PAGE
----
Falafel: Delicious Middle Eastern Taste Brought To Your Plate
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India is known for its culture and varieties of cuisines, few which became worldwide popular and few which got adopted from the other nations and the continents and evolved here. Such is a recipe of Falafel, this Middle Eastern dish has created a place in the hearts of the Indians reaching them through restaurants and cafes. 

Falafel is healthy and full of nutritions as it is made of chickpeas coarsely grind along with mint and coriander leaves and some basic spices. It has a soft and tender texture and looks like any normal kebab. The round shaped falafel are then deep or shallow fried to leave a crispy and crunchy texture on the outer layer. 

In Egypt as well as the Levant and Iraq, falafel is a typical fast food item. The croquettes are frequently consumed with meze. Falafel balls are occasionally consumed during Ramadan as a component of the iftar, the meal that breaks the daily fast after sundown. The popularity of falafel reached the point where McDonald's in Egypt briefly offered a McFalafel on its breakfast menu. Falafel is still a staple in the Coptic diet, and as a result, vast quantities are prepared during holy days. Christians in Arab nations eat falafel as part of their Lent diet. 

Political debates over the interactions between Arabs and Israeli Jews have occasionally arisen during discussions of the origins of falafel.

In the modern era, falafel has been regarded as the national food of Egypt, Israel, Palestine, and the State of Egypt. Israeli cuisine is famous for its falafel, which is commonly regarded as the nation's national dish. Mizrahi Jews have historically consumed it in the Middle East and North Africa. Later, it was incorporated into the diets of early Jewish immigrants to Ottoman Syria's Jewish communities. Jewish dietary guidelines describe it as pareve since it is plant-based, allowing it to be consumed alongside meals that contain both meat and dairy. Many Palestinians object to what they perceive as Israeli appropriation of their food. The Lebanese Industrialists' Association has also accused Israel of violating its copyright in relation to falafel.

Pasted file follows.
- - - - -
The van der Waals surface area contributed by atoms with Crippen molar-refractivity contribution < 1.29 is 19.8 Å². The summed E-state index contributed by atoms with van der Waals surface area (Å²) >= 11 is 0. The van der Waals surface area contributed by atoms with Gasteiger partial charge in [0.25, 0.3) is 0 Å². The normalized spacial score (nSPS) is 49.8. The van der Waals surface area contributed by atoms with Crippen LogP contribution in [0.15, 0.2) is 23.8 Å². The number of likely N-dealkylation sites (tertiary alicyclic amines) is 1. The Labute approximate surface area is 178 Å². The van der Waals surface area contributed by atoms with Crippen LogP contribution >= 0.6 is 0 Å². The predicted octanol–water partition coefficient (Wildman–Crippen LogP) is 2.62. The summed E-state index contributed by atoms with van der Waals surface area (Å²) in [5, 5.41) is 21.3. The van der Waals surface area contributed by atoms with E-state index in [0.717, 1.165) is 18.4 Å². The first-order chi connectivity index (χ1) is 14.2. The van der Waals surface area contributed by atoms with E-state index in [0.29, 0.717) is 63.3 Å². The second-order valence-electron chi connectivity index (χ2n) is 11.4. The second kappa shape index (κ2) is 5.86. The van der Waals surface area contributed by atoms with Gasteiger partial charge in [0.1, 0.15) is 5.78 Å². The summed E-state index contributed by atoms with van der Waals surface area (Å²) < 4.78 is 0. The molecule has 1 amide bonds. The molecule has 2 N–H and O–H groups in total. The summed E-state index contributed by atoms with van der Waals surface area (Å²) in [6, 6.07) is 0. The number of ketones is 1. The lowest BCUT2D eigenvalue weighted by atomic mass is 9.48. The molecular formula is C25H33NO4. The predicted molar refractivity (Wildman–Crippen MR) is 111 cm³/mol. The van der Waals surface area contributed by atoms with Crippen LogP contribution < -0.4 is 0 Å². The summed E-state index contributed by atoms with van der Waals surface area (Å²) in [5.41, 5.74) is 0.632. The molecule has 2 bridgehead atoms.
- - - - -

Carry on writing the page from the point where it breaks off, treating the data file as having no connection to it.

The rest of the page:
• 1½ cups Chickpeas, soaked for 8 hours and drained
  • Oil for deep-frying
  • 8-10 Garlic cloves
  • 1 medium Onion, sliced
  • 2-3 tablespoons Chopped Fresh Parsley
  • 2-3 tablespoons Chopped Fresh Coriander Leaves
  • ¼ cup fresh Breadcrumbs 
  • 2-3 tablespoons White Sesame Seeds
  • 2 teaspoons Coriander Powder
  • 1 teaspoon Cumin Powder
  • ½ teaspoon Baking Soda
  • Salt to taste
  • Crushed Black Peppercorns to taste 
  • Tomato ketchup for serving

Method Of Preparation:

  1. Heat sufficient oil in a pan
  2. Coarsely grind chickpeas in an electric food processor. Add garlic cloves and grind again. Add onion, parsley, coriander leaves and 2-3 tablespoons of water and grind to make a coarse mixture. Transfer in a bowl
  3. Add breadcrumbs, sesame seeds, coriander powder, cumin powder, baking soda, salt and crushed peppercorns and mix well
  4. Divide the mixture into equal portions and shape into tikkis
  5. Deep-fry each tikki in hot oil until golden and crisp; drain on absorbent paper
  6. Serve hot with tomato ketchup

Falafels could be served as an evening snack or even included as dinner for diet during a weight loss journey. Served with hummus, this pair could be a perfect combination for a high protein diet meal.